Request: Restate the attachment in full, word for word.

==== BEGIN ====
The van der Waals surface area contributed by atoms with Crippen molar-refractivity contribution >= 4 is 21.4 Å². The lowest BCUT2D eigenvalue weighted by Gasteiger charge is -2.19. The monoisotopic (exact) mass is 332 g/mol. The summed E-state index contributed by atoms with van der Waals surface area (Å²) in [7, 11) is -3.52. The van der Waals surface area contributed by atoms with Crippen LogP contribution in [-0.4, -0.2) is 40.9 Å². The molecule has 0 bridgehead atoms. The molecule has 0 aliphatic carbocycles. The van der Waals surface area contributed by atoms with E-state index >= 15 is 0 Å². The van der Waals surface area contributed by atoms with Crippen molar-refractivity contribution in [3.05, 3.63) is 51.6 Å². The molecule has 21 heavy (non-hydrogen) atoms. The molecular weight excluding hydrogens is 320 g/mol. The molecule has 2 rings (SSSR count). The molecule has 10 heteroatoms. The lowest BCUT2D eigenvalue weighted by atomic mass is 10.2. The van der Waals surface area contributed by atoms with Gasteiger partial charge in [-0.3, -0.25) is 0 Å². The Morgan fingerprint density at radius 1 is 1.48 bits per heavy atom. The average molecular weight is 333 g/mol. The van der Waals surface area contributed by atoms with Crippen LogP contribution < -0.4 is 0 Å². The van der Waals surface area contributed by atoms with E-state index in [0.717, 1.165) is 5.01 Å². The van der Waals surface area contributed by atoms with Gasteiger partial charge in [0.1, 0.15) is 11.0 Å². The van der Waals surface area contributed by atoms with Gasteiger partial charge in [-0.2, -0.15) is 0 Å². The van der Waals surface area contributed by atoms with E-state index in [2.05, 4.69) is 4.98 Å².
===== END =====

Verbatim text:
The van der Waals surface area contributed by atoms with Crippen molar-refractivity contribution >= 4 is 21.4 Å². The lowest BCUT2D eigenvalue weighted by Gasteiger charge is -2.19. The monoisotopic (exact) mass is 332 g/mol. The summed E-state index contributed by atoms with van der Waals surface area (Å²) in [7, 11) is -3.52. The van der Waals surface area contributed by atoms with Crippen LogP contribution in [-0.4, -0.2) is 40.9 Å². The molecule has 0 bridgehead atoms. The molecule has 0 aliphatic carbocycles. The van der Waals surface area contributed by atoms with E-state index >= 15 is 0 Å². The van der Waals surface area contributed by atoms with Crippen molar-refractivity contribution in [3.05, 3.63) is 51.6 Å². The molecule has 21 heavy (non-hydrogen) atoms. The molecular weight excluding hydrogens is 320 g/mol. The molecule has 2 rings (SSSR count). The molecule has 10 heteroatoms. The lowest BCUT2D eigenvalue weighted by atomic mass is 10.2. The van der Waals surface area contributed by atoms with Gasteiger partial charge in [-0.3, -0.25) is 0 Å². The Morgan fingerprint density at radius 1 is 1.48 bits per heavy atom. The average molecular weight is 333 g/mol. The van der Waals surface area contributed by atoms with Crippen LogP contribution < -0.4 is 0 Å². The van der Waals surface area contributed by atoms with E-state index in [0.717, 1.165) is 5.01 Å². The van der Waals surface area contributed by atoms with Gasteiger partial charge in [0.1, 0.15) is 11.0 Å². The van der Waals surface area contributed by atoms with Gasteiger partial charge in [-0.2, -0.15) is 0 Å². The van der Waals surface area contributed by atoms with E-state index in [2.05, 4.69) is 4.98 Å².